Attorney General Eric Holder is appearing before the Senate Judiciary Committee this morning for a hearing on oversight of the Justice Department--the second at which he's appeared since being sworn in in February--and, while a range of issues will come up, Holder jumped right into his decision to try the 9/11 conspirators in New York, during his opening statement.
And he was very deliberate in telling the committee that he knows the country is at war:
Finally, there are some who have said this decision means that we have reverted to a pre-9/11 mentality, or that we don't realize this nation is at war...
I know that we are at war.
I know that we are at war with a vicious enemy who targets our soldiers on the battlefield in Afghanistan and our civilians on the streets here at home. I have personally witnessed that somber fact in the faces of the families who have lost loved ones abroad, and I have seen it in the daily intelligence stream I review every day. Those who suggest otherwise are simply wrong. Prosecuting the 9/11 defendants in federal court does not represent some larger judgment about whether or not we are at war. We are at war, and we will use every instrument of national power -- civilian, military, law enforcement, intelligence, diplomatic, and others -- to win. We need not cower in the face of this enemy. Our institutions are strong, our infrastructure is sturdy, our resolve is firm, and our people are ready.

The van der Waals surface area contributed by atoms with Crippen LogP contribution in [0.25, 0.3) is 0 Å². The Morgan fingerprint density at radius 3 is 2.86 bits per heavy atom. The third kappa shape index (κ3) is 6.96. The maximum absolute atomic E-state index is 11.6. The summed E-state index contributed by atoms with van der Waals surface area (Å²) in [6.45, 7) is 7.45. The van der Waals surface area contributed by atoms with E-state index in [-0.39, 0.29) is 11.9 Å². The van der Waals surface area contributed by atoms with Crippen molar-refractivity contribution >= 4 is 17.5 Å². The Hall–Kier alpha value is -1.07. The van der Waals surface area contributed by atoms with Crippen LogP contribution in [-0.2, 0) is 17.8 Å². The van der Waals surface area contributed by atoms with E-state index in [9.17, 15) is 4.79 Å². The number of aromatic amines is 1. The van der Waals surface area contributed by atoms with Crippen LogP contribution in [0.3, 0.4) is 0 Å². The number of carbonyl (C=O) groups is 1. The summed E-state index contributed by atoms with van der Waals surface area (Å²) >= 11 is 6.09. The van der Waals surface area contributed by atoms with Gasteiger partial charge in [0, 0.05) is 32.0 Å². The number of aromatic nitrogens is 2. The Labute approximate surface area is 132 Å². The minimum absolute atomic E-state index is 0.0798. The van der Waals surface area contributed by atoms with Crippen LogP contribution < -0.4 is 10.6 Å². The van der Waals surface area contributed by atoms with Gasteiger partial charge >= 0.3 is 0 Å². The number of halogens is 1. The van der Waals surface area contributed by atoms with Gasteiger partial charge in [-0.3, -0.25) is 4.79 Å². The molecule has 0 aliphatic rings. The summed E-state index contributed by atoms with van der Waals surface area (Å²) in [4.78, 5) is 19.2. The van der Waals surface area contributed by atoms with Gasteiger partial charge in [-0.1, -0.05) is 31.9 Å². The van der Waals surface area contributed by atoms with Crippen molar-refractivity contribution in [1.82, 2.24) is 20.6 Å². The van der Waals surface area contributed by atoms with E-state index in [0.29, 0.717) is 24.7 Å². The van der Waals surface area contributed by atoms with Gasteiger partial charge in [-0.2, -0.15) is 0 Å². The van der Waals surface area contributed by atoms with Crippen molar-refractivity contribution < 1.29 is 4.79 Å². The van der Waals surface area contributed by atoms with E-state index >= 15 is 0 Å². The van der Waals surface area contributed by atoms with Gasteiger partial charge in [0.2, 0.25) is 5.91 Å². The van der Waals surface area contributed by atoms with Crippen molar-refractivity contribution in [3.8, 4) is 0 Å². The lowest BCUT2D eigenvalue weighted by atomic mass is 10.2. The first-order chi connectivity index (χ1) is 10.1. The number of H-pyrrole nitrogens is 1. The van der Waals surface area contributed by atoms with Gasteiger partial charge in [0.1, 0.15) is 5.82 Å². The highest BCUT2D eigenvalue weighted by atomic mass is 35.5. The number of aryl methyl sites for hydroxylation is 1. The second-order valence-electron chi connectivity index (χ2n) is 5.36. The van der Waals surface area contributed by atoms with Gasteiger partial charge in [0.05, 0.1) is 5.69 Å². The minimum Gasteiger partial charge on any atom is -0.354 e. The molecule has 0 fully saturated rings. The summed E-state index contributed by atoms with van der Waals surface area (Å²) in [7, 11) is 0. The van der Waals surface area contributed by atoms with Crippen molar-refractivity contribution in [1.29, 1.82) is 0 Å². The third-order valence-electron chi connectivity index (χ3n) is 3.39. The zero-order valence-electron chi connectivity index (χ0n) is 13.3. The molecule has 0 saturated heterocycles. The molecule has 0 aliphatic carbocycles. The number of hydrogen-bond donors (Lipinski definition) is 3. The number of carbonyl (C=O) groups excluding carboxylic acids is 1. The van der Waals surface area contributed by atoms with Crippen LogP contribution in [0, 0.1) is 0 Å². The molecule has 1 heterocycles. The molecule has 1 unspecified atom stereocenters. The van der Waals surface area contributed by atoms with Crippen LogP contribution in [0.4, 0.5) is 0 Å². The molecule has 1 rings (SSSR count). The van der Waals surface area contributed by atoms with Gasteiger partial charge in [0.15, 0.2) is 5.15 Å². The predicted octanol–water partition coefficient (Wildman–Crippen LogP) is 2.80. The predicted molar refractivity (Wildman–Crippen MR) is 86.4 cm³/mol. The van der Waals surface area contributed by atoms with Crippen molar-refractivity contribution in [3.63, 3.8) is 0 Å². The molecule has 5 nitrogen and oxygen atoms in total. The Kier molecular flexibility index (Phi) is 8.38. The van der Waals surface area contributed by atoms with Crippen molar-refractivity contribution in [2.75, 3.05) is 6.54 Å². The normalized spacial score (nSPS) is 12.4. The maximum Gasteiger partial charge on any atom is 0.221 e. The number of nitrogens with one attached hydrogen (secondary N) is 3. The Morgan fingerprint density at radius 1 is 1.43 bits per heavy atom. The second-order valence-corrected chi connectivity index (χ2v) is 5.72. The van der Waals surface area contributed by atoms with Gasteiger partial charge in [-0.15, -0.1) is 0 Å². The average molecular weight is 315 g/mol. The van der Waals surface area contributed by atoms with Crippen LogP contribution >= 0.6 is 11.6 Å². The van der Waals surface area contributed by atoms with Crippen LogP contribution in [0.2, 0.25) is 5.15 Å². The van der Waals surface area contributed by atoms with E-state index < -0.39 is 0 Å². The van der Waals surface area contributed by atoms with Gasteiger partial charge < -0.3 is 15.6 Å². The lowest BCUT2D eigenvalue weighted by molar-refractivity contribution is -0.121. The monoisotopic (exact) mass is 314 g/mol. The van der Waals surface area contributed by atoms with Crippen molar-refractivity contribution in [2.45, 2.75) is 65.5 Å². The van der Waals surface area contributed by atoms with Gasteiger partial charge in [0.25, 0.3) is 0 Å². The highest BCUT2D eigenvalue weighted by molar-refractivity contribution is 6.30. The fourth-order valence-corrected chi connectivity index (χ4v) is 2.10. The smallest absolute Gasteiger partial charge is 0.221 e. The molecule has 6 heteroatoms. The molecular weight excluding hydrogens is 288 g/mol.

Holder's statement addresses the main thrust of criticism of the worldview held by President Obama and many Democrats since the 9/11 attacks: that closing Guantanamo, backing away from military commissions, and banning waterboarding--just to give some examples--not only are soft, but that they ignore the realities of a post-9/11 world--the reality that the United States is at war.